Toshiba reveals Lytro-style refocus camera module for 2013

Toshiba is readying a Lytro-style camera that could allow photos taken on smartphones and tablets to be refocused after they're captured, with a complex lens assembly creating data-dense adjustable images. The camera, which is expected to be commercialized in late 2013, grabs 500,000 pictures in one take, The Asahi Shimbum reports, thanks to an identical number of lenses in front of the sensor, each taking a shot with slightly different focus settings.

The resulting image can be refocused among each of those 500,000 focal settings, with the end result being a post-capture choice over what is crisp in the frame and what is blurred. Toshiba says the camera module can also be used for video capture, again with greater flexibility over what is kept in focus.

However, since the module is able to precisely gauge the distance between different objects within the frame, it's possible to do some chromakey-style editing. The camera can retain a foreground subject, for instance, and replace the background with an alternative scene, something which usually requires post-processing if the effect is to be particularly believable.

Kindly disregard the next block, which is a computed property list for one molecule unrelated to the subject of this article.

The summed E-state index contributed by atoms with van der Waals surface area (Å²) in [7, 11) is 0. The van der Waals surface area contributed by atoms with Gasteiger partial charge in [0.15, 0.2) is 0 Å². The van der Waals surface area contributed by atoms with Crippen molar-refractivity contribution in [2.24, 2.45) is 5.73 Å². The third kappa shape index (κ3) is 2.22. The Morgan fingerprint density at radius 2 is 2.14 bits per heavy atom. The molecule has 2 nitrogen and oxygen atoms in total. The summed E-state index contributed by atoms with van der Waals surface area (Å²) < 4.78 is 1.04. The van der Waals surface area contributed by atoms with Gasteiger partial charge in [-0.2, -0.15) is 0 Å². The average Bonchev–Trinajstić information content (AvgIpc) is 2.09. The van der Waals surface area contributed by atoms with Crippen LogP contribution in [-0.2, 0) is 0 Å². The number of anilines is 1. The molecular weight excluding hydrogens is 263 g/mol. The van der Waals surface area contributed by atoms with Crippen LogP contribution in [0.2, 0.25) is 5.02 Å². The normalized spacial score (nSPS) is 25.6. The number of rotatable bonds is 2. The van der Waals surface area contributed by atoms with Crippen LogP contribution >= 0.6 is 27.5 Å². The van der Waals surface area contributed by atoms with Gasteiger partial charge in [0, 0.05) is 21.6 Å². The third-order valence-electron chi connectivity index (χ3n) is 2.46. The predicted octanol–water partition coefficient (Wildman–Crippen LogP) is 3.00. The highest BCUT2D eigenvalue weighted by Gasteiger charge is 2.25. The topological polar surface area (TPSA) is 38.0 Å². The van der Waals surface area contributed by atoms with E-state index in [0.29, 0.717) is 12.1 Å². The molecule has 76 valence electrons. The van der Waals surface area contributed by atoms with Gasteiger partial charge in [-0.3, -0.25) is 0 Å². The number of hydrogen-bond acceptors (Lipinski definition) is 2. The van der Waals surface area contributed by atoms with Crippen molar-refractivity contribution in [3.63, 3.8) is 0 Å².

The lenses themselves are a mere 0.03mm in diameter, and are arranged in front of a sensor 5 x 7 mm in size; altogether, the camera module itself measures roughly 1cm square. That's considerably smaller than the "light field" technology Lytro developed for its eponymous camera, which is limited to stills not video, and while impressing early reviewers with its flexibility, was criticized for the generally underwhelming quality of its shots.

Toshiba is pushing the module among phone and tablet manufacturers; we'd also like to see it in life-logging systems like Google Glass and Kickstarter success Memoto, where being able to retroactively focus on different elements of the frame (and not bother with settings during filming) could be very useful. No word on how it compares in price to a typical module, nor indeed what resolution the final images are.

[via Engadget]